The Dutch Supreme Court delivered an important judgment in a VAT procedure regarding financial services rendered by a mortgage service provider ("X") for the benefit of mortgage lenders. In deviation from the judgment of the Amsterdam High Court and the conclusion of the Advocate General, the Dutch Supreme Court ruled that such services are VATable.
X renders services to mortgage lenders in relation to mortgage loans. Among others, X processes the payments between the borrower and the lender after the loan agreement has been concluded. This includes the payment of the loan amount to the bank account of the borrower, the calculation of the interest, the collection of the payment terms from the borrowers, as well as the corresponding financial administration. X was of the opinion that such a service is VAT-exempt on the basis of the VAT exemption regarding transactions such as payments and transfers.
According to the VAT Directive and the Dutch VAT Act, services regarding transactions, such as payments and transfers, are VAT-exempt. Also, the management of credit by the person who is granting the credit is VAT-exempt. Management of credit by another party than the one granting the credit, however, is VATable. Moreover, following a decree of the State Secretary of Finance, normal debt collection is VAT-exempt. The collection of “bad debts,” however, is VATable.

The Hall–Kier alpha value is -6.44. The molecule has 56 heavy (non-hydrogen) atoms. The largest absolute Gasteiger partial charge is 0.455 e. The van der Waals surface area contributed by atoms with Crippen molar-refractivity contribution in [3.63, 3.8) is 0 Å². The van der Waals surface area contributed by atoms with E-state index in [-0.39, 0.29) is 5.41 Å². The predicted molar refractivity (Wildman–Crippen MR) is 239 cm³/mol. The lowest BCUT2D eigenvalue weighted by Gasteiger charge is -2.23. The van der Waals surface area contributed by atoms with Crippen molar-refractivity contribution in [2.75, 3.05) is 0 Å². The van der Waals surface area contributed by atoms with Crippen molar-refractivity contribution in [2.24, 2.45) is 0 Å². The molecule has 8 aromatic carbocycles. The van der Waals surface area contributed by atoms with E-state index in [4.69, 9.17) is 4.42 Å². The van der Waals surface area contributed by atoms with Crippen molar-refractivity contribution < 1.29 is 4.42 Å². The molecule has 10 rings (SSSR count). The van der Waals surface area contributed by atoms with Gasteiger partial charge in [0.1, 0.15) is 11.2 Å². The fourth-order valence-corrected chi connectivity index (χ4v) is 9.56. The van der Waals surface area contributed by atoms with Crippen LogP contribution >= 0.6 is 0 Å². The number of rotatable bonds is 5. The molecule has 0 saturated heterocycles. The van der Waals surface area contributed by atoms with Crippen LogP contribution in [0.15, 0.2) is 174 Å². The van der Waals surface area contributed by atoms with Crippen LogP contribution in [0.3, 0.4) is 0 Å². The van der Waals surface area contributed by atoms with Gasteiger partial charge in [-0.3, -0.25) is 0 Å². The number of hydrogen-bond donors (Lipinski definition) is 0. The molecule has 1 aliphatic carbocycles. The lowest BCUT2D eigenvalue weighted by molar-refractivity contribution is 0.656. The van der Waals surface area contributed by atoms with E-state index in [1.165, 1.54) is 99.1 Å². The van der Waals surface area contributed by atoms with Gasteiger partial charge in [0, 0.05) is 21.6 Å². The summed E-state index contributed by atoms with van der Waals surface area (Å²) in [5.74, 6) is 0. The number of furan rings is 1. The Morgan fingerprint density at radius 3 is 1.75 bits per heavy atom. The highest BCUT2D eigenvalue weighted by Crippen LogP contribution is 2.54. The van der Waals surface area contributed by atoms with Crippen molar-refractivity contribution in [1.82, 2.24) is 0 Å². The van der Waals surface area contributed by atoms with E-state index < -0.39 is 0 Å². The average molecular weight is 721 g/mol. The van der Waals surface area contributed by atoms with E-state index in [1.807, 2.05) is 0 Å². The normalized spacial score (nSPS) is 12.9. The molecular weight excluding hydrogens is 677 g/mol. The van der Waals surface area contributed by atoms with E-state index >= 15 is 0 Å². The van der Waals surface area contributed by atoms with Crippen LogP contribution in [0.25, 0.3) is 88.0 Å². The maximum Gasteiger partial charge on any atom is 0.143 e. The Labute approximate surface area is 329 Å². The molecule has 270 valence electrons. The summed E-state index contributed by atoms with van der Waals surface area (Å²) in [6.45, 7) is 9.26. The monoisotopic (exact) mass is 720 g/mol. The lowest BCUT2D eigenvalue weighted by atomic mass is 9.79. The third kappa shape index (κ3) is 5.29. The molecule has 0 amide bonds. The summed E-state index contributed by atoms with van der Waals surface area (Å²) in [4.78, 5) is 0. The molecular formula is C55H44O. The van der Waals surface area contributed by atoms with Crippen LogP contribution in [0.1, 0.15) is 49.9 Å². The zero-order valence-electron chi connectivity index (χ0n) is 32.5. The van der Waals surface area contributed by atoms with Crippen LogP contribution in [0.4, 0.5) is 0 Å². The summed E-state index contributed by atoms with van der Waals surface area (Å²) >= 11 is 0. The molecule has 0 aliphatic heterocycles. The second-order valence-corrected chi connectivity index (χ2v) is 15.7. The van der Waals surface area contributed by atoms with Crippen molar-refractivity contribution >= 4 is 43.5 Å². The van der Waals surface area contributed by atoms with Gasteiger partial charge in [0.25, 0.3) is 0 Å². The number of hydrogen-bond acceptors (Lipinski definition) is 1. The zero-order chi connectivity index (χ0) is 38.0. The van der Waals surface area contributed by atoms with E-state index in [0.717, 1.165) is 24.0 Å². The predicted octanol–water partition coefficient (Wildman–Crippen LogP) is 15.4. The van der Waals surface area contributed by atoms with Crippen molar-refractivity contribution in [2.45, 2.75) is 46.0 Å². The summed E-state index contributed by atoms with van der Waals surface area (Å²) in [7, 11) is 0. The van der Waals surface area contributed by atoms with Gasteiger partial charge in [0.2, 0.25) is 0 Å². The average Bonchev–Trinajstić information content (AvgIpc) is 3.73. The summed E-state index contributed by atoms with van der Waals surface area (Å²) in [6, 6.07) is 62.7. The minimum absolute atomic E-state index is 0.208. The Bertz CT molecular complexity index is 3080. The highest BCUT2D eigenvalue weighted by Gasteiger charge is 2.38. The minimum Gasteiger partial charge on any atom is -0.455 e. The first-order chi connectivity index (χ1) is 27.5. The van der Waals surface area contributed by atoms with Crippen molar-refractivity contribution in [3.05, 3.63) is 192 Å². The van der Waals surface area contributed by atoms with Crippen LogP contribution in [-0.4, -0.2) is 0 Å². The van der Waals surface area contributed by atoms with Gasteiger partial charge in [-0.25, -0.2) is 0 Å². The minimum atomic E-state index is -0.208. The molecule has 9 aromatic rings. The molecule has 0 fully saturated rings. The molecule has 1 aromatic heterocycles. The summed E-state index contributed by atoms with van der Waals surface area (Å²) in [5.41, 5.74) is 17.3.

The Dutch Supreme Court analyzed the different elements that the service rendered by X comprises and came to the conclusion that some of the elements are not characteristic of “transactions such as payments and transfers.” Instead, in the view of the Dutch Supreme Court, the elements of the service rendered by X are characteristic of “the management of credit.” As outlined above, the management of credit by the person who is granting the credit is VAT-exempt. However, as X does not grant the credit himself or herself, the VAT exemption does not apply and therefore, the service is VATable. Further, the Dutch Supreme Court decided that X could not rely on the decree of the State Secretary of Finance, as several (non-ancillary) elements of the service are not characteristic of “normal” debt collection, which is exempt under the decree.
This judgment is of importance to credit managers/servicers as well as credit providers who outsource the management of the credit to a third party. Credit managers will have to reconsider whether they should invoice their clients with or without VAT. As financial institutions such as credit providers in principle cannot or have a limited right to deduct VAT charged to them, such VAT will constitute a cost for them.